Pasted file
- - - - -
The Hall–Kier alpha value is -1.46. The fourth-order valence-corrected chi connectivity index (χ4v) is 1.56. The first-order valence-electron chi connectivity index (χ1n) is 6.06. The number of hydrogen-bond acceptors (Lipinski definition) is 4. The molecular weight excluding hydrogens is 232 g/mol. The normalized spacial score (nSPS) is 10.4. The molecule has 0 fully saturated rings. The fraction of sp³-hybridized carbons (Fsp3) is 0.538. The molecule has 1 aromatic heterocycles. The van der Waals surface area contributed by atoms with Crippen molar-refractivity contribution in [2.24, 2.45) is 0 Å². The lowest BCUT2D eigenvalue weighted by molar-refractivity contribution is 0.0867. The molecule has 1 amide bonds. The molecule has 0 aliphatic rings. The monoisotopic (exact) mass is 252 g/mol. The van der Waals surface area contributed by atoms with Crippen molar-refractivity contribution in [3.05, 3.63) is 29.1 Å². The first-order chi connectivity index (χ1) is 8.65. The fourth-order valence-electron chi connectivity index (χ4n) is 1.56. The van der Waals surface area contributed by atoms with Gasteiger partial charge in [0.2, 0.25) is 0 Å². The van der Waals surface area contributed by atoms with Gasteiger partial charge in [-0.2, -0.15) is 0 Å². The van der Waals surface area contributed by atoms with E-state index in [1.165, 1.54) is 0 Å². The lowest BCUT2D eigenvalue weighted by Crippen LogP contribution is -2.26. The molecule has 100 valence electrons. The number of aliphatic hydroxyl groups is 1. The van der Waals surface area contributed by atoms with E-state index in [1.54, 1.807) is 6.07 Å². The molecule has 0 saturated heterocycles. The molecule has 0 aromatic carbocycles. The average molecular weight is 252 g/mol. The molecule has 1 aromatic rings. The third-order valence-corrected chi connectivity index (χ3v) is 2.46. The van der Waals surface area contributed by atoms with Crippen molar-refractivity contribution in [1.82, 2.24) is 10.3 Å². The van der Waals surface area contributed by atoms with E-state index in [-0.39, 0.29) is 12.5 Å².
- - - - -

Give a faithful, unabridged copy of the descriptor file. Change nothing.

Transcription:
The Hall–Kier alpha value is -1.46. The fourth-order valence-corrected chi connectivity index (χ4v) is 1.56. The first-order valence-electron chi connectivity index (χ1n) is 6.06. The number of hydrogen-bond acceptors (Lipinski definition) is 4. The molecular weight excluding hydrogens is 232 g/mol. The normalized spacial score (nSPS) is 10.4. The molecule has 0 fully saturated rings. The fraction of sp³-hybridized carbons (Fsp3) is 0.538. The molecule has 1 aromatic heterocycles. The van der Waals surface area contributed by atoms with Crippen molar-refractivity contribution in [2.24, 2.45) is 0 Å². The lowest BCUT2D eigenvalue weighted by molar-refractivity contribution is 0.0867. The molecule has 1 amide bonds. The molecule has 0 aliphatic rings. The monoisotopic (exact) mass is 252 g/mol. The van der Waals surface area contributed by atoms with Crippen molar-refractivity contribution in [3.05, 3.63) is 29.1 Å². The first-order chi connectivity index (χ1) is 8.65. The fourth-order valence-electron chi connectivity index (χ4n) is 1.56. The van der Waals surface area contributed by atoms with Gasteiger partial charge in [0.2, 0.25) is 0 Å². The van der Waals surface area contributed by atoms with Gasteiger partial charge in [-0.2, -0.15) is 0 Å². The van der Waals surface area contributed by atoms with E-state index in [1.165, 1.54) is 0 Å². The lowest BCUT2D eigenvalue weighted by Crippen LogP contribution is -2.26. The molecule has 100 valence electrons. The number of aliphatic hydroxyl groups is 1. The van der Waals surface area contributed by atoms with E-state index in [1.54, 1.807) is 6.07 Å². The molecule has 0 saturated heterocycles. The molecule has 0 aromatic carbocycles. The average molecular weight is 252 g/mol. The molecule has 1 aromatic rings. The third-order valence-corrected chi connectivity index (χ3v) is 2.46. The van der Waals surface area contributed by atoms with Crippen molar-refractivity contribution in [1.82, 2.24) is 10.3 Å². The van der Waals surface area contributed by atoms with E-state index in [-0.39, 0.29) is 12.5 Å².